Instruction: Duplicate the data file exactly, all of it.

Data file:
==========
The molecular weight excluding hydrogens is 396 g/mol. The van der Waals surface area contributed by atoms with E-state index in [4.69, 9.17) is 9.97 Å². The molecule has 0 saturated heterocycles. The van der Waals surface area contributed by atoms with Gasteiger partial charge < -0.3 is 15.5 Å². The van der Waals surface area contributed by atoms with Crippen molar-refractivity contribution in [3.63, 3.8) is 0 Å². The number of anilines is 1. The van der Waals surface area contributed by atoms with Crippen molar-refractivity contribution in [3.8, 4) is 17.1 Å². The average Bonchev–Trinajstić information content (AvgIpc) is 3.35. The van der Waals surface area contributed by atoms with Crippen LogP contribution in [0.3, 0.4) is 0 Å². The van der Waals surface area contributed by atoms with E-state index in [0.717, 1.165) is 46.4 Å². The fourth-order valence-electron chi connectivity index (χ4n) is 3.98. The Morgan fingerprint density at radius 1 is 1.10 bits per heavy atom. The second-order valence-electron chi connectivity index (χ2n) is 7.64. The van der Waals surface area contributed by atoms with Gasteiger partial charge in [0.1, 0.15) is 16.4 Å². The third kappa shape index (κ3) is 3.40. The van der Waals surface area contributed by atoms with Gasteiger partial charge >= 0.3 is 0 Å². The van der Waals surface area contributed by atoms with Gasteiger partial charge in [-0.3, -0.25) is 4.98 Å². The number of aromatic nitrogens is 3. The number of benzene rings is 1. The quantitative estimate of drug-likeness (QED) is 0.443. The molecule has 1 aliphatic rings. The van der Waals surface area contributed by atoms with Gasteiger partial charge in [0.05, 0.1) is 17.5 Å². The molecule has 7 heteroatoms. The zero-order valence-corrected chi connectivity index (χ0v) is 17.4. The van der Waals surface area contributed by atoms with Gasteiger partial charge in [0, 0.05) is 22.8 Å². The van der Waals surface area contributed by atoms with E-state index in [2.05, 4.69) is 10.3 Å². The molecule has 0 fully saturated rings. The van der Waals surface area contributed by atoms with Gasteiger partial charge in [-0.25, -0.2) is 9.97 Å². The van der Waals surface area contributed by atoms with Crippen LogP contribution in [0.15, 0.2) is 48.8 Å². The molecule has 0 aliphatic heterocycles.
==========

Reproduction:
The molecular weight excluding hydrogens is 396 g/mol. The van der Waals surface area contributed by atoms with E-state index in [4.69, 9.17) is 9.97 Å². The molecule has 0 saturated heterocycles. The van der Waals surface area contributed by atoms with Gasteiger partial charge < -0.3 is 15.5 Å². The van der Waals surface area contributed by atoms with Crippen molar-refractivity contribution in [3.63, 3.8) is 0 Å². The number of anilines is 1. The van der Waals surface area contributed by atoms with Crippen molar-refractivity contribution in [3.8, 4) is 17.1 Å². The average Bonchev–Trinajstić information content (AvgIpc) is 3.35. The van der Waals surface area contributed by atoms with Crippen LogP contribution in [0.3, 0.4) is 0 Å². The van der Waals surface area contributed by atoms with E-state index in [0.717, 1.165) is 46.4 Å². The fourth-order valence-electron chi connectivity index (χ4n) is 3.98. The Morgan fingerprint density at radius 1 is 1.10 bits per heavy atom. The second-order valence-electron chi connectivity index (χ2n) is 7.64. The van der Waals surface area contributed by atoms with Gasteiger partial charge in [0.1, 0.15) is 16.4 Å². The third kappa shape index (κ3) is 3.40. The van der Waals surface area contributed by atoms with Gasteiger partial charge >= 0.3 is 0 Å². The van der Waals surface area contributed by atoms with Gasteiger partial charge in [-0.3, -0.25) is 4.98 Å². The number of aromatic nitrogens is 3. The number of benzene rings is 1. The quantitative estimate of drug-likeness (QED) is 0.443. The molecule has 1 aliphatic rings. The van der Waals surface area contributed by atoms with Gasteiger partial charge in [0.05, 0.1) is 17.5 Å². The molecule has 7 heteroatoms. The zero-order valence-corrected chi connectivity index (χ0v) is 17.4. The van der Waals surface area contributed by atoms with Gasteiger partial charge in [0, 0.05) is 22.8 Å². The van der Waals surface area contributed by atoms with E-state index in [2.05, 4.69) is 10.3 Å². The molecule has 0 fully saturated rings. The van der Waals surface area contributed by atoms with Gasteiger partial charge in [-0.25, -0.2) is 9.97 Å². The van der Waals surface area contributed by atoms with Crippen LogP contribution in [0.15, 0.2) is 48.8 Å². The molecule has 0 aliphatic heterocycles.